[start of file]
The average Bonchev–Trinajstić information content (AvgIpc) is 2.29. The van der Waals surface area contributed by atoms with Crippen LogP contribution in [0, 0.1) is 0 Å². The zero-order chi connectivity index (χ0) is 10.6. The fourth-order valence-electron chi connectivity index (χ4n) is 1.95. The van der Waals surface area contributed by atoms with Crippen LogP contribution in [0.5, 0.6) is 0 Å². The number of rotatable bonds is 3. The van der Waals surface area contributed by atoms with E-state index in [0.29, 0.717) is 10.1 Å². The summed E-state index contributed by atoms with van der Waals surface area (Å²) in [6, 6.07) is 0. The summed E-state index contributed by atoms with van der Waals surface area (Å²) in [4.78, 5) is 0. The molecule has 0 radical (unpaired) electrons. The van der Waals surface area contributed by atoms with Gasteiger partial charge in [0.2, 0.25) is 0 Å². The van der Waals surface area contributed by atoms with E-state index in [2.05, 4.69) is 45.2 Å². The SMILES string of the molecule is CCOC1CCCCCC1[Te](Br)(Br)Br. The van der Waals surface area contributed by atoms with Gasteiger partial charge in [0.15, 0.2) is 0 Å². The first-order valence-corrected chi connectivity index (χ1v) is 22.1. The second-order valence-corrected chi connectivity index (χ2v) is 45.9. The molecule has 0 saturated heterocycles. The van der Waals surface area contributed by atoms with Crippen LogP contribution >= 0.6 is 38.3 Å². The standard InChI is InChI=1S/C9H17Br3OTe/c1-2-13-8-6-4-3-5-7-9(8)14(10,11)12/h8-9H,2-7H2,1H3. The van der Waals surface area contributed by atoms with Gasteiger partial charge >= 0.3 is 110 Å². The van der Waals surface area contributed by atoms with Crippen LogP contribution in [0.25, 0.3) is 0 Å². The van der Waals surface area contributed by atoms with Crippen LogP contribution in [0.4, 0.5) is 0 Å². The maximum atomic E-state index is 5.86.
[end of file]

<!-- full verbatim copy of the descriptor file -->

The average Bonchev–Trinajstić information content (AvgIpc) is 2.29. The van der Waals surface area contributed by atoms with Crippen LogP contribution in [0, 0.1) is 0 Å². The zero-order chi connectivity index (χ0) is 10.6. The fourth-order valence-electron chi connectivity index (χ4n) is 1.95. The van der Waals surface area contributed by atoms with Crippen LogP contribution in [0.5, 0.6) is 0 Å². The number of rotatable bonds is 3. The van der Waals surface area contributed by atoms with E-state index in [0.29, 0.717) is 10.1 Å². The summed E-state index contributed by atoms with van der Waals surface area (Å²) in [6, 6.07) is 0. The summed E-state index contributed by atoms with van der Waals surface area (Å²) in [4.78, 5) is 0. The molecule has 0 radical (unpaired) electrons. The van der Waals surface area contributed by atoms with Gasteiger partial charge in [0.2, 0.25) is 0 Å². The van der Waals surface area contributed by atoms with E-state index in [2.05, 4.69) is 45.2 Å². The SMILES string of the molecule is CCOC1CCCCCC1[Te](Br)(Br)Br. The van der Waals surface area contributed by atoms with Gasteiger partial charge in [0.15, 0.2) is 0 Å². The first-order valence-corrected chi connectivity index (χ1v) is 22.1. The second-order valence-corrected chi connectivity index (χ2v) is 45.9. The molecule has 0 saturated heterocycles. The van der Waals surface area contributed by atoms with Crippen LogP contribution >= 0.6 is 38.3 Å². The standard InChI is InChI=1S/C9H17Br3OTe/c1-2-13-8-6-4-3-5-7-9(8)14(10,11)12/h8-9H,2-7H2,1H3. The van der Waals surface area contributed by atoms with Gasteiger partial charge >= 0.3 is 110 Å². The van der Waals surface area contributed by atoms with Crippen LogP contribution in [0.25, 0.3) is 0 Å². The van der Waals surface area contributed by atoms with Crippen LogP contribution in [0.4, 0.5) is 0 Å². The maximum atomic E-state index is 5.86.